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June 23, 2019


First (24 October 1884) and last (31 July 1914) issues of HaZvi

In 1884, Eliezer Ben Yehuda, Father of Hebrew Language Revival, published his newspaper, HaZvi (The Gazelle) in Hebrew. It is now 2019, and we are 135 years from that momentous event for modern Hebrew, and yet, we, the Copts, have no one single newspaper published in Coptic.

When Ben Yehuda started publishing HaZvi in 1884, he was faced with a huge problem, nay gigantic, similar to what would face anyone of us, we Copts, if we launch a newspaper in the Coptic language: he had no ready words for contemporary political ideologies, conceptions and entities, such as capitalism, communism, socialism, nationalism, revolution, demonstration, public opinion, parliament, prime minster, member of parliament, elections, voting, majority system, state; or Hebrew equivalent to most of the countries and states of the time; or much of the modern innovations in science, arts and literature. But Ben Yehuda was not deterred – he was driven by his national zeal to struggle to produce his paper against all the odds. Its peak circulation, in 1909, reached only 1,200 readers. His work in journalism was accompanied, and actually prompted, by his work on his Hebrew dictionary in which he developed thousands of neologisms. He used many of these newly developed words in the news reports in his newspaper, and in the various articles that touched on modern, secular topics. The head title of his paper was “newspaper for news, literature and science.” In literature, he and his editorial team, worked on translations into Hebrew of works from world literature.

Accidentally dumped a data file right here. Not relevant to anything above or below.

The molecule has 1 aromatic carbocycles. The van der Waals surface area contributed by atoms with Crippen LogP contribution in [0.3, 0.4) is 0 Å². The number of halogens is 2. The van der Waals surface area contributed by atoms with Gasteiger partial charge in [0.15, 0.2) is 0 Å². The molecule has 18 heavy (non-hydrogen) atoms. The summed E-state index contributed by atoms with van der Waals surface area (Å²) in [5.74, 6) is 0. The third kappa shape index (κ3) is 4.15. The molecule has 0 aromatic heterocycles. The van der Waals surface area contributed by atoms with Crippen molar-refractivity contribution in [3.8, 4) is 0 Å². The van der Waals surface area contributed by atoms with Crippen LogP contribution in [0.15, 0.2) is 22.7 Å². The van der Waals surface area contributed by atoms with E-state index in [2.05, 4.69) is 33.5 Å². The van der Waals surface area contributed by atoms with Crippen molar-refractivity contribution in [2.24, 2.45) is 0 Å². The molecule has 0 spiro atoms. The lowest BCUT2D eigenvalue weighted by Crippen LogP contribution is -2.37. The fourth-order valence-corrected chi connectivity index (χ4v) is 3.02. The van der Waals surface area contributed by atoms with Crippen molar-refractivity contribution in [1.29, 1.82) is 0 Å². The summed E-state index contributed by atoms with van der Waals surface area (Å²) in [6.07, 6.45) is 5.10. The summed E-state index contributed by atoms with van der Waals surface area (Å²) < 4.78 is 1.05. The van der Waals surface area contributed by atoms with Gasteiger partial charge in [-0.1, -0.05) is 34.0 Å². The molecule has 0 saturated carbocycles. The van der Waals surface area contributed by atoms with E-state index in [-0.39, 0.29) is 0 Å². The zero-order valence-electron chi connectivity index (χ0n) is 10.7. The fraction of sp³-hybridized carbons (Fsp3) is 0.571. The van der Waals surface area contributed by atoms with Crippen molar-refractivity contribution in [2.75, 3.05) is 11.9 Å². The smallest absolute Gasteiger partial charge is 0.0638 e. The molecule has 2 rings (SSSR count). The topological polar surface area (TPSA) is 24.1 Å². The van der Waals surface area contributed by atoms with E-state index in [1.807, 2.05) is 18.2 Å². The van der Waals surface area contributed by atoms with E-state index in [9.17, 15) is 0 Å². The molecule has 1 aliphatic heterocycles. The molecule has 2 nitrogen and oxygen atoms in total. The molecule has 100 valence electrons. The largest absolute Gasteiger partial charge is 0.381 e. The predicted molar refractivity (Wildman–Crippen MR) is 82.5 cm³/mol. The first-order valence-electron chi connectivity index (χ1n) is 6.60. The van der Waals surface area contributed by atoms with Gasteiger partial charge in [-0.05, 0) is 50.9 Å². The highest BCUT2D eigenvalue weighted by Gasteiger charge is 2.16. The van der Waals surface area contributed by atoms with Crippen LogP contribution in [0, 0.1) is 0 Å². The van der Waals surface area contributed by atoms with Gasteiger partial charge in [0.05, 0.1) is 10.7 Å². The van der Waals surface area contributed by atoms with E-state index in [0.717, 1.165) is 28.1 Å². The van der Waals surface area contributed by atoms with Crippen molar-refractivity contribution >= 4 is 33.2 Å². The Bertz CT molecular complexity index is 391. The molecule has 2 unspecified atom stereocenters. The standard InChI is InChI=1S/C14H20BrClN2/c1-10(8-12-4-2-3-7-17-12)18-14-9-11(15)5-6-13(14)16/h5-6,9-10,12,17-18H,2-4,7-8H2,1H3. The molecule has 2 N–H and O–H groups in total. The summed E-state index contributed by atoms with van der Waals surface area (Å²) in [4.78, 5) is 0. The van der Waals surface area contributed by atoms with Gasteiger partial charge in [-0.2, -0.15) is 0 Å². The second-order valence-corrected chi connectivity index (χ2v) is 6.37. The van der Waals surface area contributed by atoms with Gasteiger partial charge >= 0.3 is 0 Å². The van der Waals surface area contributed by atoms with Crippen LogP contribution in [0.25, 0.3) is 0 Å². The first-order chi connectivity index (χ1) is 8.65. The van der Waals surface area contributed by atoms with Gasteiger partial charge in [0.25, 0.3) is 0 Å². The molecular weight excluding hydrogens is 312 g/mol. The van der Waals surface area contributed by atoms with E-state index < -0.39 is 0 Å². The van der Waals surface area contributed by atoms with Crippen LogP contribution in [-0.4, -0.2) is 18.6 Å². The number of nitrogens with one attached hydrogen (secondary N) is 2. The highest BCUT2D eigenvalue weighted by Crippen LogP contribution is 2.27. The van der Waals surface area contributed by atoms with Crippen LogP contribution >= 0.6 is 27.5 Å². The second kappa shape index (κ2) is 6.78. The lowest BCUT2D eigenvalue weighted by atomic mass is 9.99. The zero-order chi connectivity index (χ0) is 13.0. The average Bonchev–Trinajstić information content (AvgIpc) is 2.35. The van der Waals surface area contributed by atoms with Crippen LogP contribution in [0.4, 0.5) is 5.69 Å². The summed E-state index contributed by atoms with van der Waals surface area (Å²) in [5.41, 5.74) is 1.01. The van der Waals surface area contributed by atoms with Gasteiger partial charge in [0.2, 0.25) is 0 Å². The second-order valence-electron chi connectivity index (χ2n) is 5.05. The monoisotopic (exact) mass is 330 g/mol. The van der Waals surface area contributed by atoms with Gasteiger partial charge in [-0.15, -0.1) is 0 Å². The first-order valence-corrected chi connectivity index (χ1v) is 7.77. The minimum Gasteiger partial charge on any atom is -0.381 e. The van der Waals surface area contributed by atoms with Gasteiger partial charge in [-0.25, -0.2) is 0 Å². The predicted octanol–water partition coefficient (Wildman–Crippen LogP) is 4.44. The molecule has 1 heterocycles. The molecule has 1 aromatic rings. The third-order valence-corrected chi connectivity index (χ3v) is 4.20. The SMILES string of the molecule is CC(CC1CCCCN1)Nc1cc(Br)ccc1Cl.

These sections included translations of world literature (Shakespeare, Moliere, Zola, Hugo, Jules Verne, Tolstoy, and others); poetry, prose, and essays written by Hebrew authors (also in Russia) like M.J. Berdyczewski, Israel Zangwill, Joseph Klausner, A.S. Rabinovitz (Azar), and others; descriptions of travel throughout Palestine; and articles on the history and geography of the land.

[There was] a special section for women entitled, “Ezrat Nashim (The Women’s Gallery),” which was the first of its type in the Hebrew press. [A]nother special section appeared on agriculture and the working of the land entitled, “Ha-Ikar Ha-Yehudi (The Jewish Farmer),” which a year later became a separate weekly publication of its own.[1]

HaZvi was first produced weekly but it then became daily from 1908. In 1914, with the break of WWI, the Ottoman authorities that were ruling Palestine at the time closed Ben Yehuda’s newspaper as it agitated for a Jewish homeland.

It is an underestimation that HaZvi helped in the revival of Coptic – it was an essential tool in that process. It is because of this – the importance of journalism in the revival of languages and nations – that we hope to see a newspaper in Coptic language.


[1] See: HaZvi in Historical Jewish Press, National Library of Israel, Tel-Aviv University.

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